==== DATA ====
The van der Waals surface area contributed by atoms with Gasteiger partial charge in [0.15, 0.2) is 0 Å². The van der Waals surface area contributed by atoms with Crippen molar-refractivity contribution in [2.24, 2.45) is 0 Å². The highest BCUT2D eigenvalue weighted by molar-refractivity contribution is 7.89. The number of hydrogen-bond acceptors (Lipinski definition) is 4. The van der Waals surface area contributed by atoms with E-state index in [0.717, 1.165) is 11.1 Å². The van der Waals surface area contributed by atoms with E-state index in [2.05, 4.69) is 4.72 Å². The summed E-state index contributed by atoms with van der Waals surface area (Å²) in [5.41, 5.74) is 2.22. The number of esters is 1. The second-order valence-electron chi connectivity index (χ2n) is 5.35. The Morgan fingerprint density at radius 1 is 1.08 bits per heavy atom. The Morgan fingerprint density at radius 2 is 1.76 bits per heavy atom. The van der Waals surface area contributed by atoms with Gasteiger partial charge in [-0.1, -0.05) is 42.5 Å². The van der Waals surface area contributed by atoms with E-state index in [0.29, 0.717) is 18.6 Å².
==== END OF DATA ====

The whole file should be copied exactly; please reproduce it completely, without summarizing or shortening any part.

The van der Waals surface area contributed by atoms with Gasteiger partial charge in [0.15, 0.2) is 0 Å². The van der Waals surface area contributed by atoms with Crippen molar-refractivity contribution in [2.24, 2.45) is 0 Å². The highest BCUT2D eigenvalue weighted by molar-refractivity contribution is 7.89. The number of hydrogen-bond acceptors (Lipinski definition) is 4. The van der Waals surface area contributed by atoms with E-state index in [0.717, 1.165) is 11.1 Å². The van der Waals surface area contributed by atoms with E-state index in [2.05, 4.69) is 4.72 Å². The summed E-state index contributed by atoms with van der Waals surface area (Å²) in [5.41, 5.74) is 2.22. The number of esters is 1. The second-order valence-electron chi connectivity index (χ2n) is 5.35. The Morgan fingerprint density at radius 1 is 1.08 bits per heavy atom. The Morgan fingerprint density at radius 2 is 1.76 bits per heavy atom. The van der Waals surface area contributed by atoms with Gasteiger partial charge in [-0.1, -0.05) is 42.5 Å². The van der Waals surface area contributed by atoms with E-state index in [0.29, 0.717) is 18.6 Å².